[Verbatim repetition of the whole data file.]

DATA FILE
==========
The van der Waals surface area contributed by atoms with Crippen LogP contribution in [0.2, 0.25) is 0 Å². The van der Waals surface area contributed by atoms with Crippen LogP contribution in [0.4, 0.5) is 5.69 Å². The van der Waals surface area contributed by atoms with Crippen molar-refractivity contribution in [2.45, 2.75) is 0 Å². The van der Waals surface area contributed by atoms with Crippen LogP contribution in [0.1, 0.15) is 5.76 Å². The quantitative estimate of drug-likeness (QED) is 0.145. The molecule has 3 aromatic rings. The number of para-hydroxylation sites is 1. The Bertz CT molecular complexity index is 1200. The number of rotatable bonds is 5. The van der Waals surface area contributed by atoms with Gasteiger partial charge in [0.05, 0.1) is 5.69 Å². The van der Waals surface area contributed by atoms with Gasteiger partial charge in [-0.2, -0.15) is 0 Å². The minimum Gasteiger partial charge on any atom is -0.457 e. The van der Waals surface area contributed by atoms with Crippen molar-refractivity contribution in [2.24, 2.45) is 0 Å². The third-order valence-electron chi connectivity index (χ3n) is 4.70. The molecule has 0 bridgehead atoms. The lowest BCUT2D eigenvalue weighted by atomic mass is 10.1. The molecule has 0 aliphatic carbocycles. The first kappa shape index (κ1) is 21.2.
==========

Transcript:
The van der Waals surface area contributed by atoms with Crippen LogP contribution in [0.2, 0.25) is 0 Å². The van der Waals surface area contributed by atoms with Crippen LogP contribution in [0.4, 0.5) is 5.69 Å². The van der Waals surface area contributed by atoms with Crippen molar-refractivity contribution in [2.45, 2.75) is 0 Å². The van der Waals surface area contributed by atoms with Crippen LogP contribution in [0.1, 0.15) is 5.76 Å². The quantitative estimate of drug-likeness (QED) is 0.145. The molecule has 3 aromatic rings. The number of para-hydroxylation sites is 1. The Bertz CT molecular complexity index is 1200. The number of rotatable bonds is 5. The van der Waals surface area contributed by atoms with Gasteiger partial charge in [0.05, 0.1) is 5.69 Å². The van der Waals surface area contributed by atoms with Gasteiger partial charge in [-0.2, -0.15) is 0 Å². The minimum Gasteiger partial charge on any atom is -0.457 e. The van der Waals surface area contributed by atoms with Crippen molar-refractivity contribution in [2.24, 2.45) is 0 Å². The third-order valence-electron chi connectivity index (χ3n) is 4.70. The molecule has 0 bridgehead atoms. The lowest BCUT2D eigenvalue weighted by atomic mass is 10.1. The molecule has 0 aliphatic carbocycles. The first kappa shape index (κ1) is 21.2.